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More global view required in criminology

06.09.2007
Dutch studies into cross-border organised crime and more recently terrorism or genocide often view other countries as a source of danger to ‘us’.

This defensive view of international themes in criminology ignores the fact that the Netherlands is an active player on the world stage and that time, place and distance (in geographical and cultural terms) have acquired a completely new meaning. This is the view of professor René van Swaaningen in his lecture 'Towards cosmopolitan criminology'.

Van Swaaningen links analyses of this ‘globalisation’ to insights from cultural criminology and produces 'cosmopolitan criminology’. On Friday 7 September 2007, Van Swaaningen will accept the chair of extraordinary professor in International comparative criminology in Erasmus School of Law from the EUR Trust Fund Association.

Globalisation has many consequences for criminological research. For example, ‘global governance’ sheds a different light on regulation and supervision. Opportunities for national states to provide effective supervision have declined through globalisation and new forms of social exclusion have come into being. ‘Global cities’ – big cities and urban regions – supposedly have a more important position in many respects than national states. Comparative research into security of major seaports could illustrate this.

Global processes affect local developments and local events affect global processes. This is called ‘glocalisation’. Cultural criminological research shows how global poverty, the consumer culture and music styles (e.g. hip hop and rap) create the identity and perception of security and insecurity. ‘The rules game’ is another central area of research: who is involved at global, supranational, national, regional and local levels in establishing and maintaining rules and who ensures that they are actually enforced? ‘Cyberspace’ is also becoming increasingly important. And finally, research focusing not so much on the locality but on the ‘global flow’, i.e. the global flow of goods and people, is very important for the development of international comparative criminology.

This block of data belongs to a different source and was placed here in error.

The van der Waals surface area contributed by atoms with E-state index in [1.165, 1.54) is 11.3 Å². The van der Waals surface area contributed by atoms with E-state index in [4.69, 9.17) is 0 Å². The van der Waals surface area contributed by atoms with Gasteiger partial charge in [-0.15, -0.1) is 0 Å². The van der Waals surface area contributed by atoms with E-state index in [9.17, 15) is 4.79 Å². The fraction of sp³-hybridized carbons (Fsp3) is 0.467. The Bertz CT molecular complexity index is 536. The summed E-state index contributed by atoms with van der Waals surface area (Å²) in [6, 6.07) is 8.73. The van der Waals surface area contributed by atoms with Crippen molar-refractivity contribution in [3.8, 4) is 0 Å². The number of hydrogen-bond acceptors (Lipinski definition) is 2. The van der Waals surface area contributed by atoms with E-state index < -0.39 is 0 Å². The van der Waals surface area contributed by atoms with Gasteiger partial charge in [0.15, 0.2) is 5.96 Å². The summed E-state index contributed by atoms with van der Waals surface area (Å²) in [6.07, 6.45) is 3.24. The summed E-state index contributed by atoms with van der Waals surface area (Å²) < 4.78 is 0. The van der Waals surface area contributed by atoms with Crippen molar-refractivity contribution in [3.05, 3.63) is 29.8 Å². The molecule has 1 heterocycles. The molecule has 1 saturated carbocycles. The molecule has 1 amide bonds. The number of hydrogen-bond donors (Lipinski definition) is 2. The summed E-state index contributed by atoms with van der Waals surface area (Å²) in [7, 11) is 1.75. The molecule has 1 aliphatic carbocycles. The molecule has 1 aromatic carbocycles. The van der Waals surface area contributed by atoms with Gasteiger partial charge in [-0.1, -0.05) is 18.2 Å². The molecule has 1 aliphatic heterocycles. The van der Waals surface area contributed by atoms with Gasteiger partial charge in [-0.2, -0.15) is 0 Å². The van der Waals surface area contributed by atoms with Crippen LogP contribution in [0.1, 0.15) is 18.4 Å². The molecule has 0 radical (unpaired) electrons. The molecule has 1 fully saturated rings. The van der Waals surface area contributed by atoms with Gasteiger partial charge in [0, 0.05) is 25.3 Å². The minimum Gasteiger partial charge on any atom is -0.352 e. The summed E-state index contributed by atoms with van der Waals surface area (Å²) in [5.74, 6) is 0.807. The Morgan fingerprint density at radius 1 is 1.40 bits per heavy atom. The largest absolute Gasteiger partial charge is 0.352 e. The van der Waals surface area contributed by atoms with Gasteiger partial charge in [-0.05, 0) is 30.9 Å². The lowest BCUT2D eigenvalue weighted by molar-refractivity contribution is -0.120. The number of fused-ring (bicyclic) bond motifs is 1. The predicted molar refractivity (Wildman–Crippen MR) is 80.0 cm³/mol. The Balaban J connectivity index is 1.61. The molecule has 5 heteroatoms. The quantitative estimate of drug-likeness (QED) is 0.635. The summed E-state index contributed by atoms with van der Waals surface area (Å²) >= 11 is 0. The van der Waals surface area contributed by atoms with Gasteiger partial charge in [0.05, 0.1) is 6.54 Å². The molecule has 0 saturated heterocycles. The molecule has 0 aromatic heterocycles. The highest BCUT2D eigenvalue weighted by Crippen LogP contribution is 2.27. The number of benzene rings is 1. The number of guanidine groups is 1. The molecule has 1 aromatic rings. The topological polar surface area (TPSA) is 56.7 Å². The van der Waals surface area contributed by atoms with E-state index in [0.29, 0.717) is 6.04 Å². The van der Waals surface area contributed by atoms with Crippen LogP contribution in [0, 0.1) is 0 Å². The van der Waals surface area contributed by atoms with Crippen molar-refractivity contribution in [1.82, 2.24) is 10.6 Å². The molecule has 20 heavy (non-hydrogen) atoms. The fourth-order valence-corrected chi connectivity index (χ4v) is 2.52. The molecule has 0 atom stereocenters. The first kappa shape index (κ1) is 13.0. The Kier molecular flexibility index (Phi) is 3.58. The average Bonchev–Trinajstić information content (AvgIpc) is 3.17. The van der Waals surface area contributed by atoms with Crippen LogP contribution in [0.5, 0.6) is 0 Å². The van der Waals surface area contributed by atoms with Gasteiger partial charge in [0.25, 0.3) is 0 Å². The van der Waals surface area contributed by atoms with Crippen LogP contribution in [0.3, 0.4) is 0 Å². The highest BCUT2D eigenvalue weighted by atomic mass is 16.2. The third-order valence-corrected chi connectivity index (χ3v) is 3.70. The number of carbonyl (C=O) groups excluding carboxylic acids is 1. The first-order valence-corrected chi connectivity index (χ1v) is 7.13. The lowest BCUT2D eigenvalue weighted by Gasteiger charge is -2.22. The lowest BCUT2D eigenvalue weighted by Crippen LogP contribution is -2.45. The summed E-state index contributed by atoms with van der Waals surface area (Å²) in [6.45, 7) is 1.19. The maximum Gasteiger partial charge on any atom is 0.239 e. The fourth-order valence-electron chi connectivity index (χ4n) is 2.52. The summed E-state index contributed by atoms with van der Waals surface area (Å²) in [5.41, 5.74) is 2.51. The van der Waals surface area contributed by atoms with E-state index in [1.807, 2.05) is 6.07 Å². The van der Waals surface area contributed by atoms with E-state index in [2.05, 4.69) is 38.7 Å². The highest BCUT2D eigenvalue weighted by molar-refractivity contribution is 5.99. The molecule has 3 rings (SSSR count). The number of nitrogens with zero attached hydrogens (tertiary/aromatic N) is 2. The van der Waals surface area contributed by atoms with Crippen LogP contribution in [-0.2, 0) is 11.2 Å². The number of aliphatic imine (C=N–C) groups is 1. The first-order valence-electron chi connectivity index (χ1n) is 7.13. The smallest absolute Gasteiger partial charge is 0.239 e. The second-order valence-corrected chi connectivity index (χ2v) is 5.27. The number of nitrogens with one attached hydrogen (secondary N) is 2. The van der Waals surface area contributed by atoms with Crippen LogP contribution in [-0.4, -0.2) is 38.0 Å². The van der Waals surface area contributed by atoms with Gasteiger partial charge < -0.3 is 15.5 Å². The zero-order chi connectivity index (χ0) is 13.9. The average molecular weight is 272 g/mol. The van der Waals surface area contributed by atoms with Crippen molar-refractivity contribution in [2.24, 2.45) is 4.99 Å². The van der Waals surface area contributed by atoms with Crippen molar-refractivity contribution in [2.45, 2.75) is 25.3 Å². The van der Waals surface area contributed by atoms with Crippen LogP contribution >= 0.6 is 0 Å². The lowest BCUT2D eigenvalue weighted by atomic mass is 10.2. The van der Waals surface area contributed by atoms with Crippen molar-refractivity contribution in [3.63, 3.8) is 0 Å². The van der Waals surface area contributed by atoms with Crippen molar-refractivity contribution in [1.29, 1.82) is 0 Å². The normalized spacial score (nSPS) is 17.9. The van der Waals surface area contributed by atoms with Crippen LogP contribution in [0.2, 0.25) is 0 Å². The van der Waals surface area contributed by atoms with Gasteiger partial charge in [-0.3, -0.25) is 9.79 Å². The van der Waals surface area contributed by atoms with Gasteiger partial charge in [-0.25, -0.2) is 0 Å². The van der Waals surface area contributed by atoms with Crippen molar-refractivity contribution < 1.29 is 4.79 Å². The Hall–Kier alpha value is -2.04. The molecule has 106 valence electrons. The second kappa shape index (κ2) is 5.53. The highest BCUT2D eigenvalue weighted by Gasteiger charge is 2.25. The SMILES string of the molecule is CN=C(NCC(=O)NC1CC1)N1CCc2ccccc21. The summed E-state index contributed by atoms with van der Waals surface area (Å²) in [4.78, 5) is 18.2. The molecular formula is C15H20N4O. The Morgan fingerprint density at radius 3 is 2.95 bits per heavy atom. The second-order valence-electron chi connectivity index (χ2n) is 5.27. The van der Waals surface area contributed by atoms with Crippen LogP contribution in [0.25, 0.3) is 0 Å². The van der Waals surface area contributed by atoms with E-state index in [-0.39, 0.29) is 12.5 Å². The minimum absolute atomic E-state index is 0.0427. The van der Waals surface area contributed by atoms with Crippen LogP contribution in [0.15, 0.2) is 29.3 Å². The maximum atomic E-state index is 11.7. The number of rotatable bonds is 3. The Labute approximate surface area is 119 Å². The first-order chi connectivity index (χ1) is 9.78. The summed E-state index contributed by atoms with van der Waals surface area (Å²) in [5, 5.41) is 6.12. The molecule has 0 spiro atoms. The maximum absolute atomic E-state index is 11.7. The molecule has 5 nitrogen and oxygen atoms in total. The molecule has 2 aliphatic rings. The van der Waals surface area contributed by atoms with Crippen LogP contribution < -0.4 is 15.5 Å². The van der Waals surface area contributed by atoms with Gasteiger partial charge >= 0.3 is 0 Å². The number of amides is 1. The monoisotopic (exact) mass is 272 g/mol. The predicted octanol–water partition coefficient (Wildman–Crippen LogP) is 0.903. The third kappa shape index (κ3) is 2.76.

This inaugural lecture is part of the inaugural lecture 'Control: about the dynamics between criminality and social control', held by three professors of the School of Law of Erasmus University Rotterdam. Besides René van Swaaningen, Pieter Spierenburg (Historical criminology) and Henk van de Bunt (Criminology) will also be accepting their chairs on this day.

Yvette Nelen | alfa
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http://www.eur.nl/english/pressroom

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